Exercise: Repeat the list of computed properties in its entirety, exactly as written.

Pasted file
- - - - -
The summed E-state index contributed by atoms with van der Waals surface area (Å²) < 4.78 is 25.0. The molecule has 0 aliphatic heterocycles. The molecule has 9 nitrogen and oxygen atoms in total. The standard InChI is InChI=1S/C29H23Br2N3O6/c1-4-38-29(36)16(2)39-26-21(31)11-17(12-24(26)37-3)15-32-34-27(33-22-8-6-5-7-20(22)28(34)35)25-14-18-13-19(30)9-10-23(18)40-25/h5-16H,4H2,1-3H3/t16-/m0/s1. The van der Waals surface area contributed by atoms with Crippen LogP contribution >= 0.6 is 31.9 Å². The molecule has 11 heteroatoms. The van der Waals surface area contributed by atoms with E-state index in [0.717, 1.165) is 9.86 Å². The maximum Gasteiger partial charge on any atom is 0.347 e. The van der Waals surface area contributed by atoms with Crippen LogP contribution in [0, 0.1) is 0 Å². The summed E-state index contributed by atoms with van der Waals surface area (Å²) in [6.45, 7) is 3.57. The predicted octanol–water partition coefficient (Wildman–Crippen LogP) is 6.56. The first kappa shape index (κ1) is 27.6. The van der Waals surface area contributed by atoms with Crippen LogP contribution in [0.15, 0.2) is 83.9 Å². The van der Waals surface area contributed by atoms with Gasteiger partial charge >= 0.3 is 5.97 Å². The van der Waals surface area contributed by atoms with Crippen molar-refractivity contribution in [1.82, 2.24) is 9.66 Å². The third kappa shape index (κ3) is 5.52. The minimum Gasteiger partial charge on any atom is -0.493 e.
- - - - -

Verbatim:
The summed E-state index contributed by atoms with van der Waals surface area (Å²) < 4.78 is 25.0. The molecule has 0 aliphatic heterocycles. The molecule has 9 nitrogen and oxygen atoms in total. The standard InChI is InChI=1S/C29H23Br2N3O6/c1-4-38-29(36)16(2)39-26-21(31)11-17(12-24(26)37-3)15-32-34-27(33-22-8-6-5-7-20(22)28(34)35)25-14-18-13-19(30)9-10-23(18)40-25/h5-16H,4H2,1-3H3/t16-/m0/s1. The van der Waals surface area contributed by atoms with Crippen LogP contribution >= 0.6 is 31.9 Å². The molecule has 11 heteroatoms. The van der Waals surface area contributed by atoms with E-state index in [0.717, 1.165) is 9.86 Å². The maximum Gasteiger partial charge on any atom is 0.347 e. The van der Waals surface area contributed by atoms with Crippen LogP contribution in [0, 0.1) is 0 Å². The summed E-state index contributed by atoms with van der Waals surface area (Å²) in [6.45, 7) is 3.57. The predicted octanol–water partition coefficient (Wildman–Crippen LogP) is 6.56. The first kappa shape index (κ1) is 27.6. The van der Waals surface area contributed by atoms with Crippen LogP contribution in [0.15, 0.2) is 83.9 Å². The van der Waals surface area contributed by atoms with Gasteiger partial charge >= 0.3 is 5.97 Å². The van der Waals surface area contributed by atoms with Crippen molar-refractivity contribution in [1.82, 2.24) is 9.66 Å². The third kappa shape index (κ3) is 5.52. The minimum Gasteiger partial charge on any atom is -0.493 e.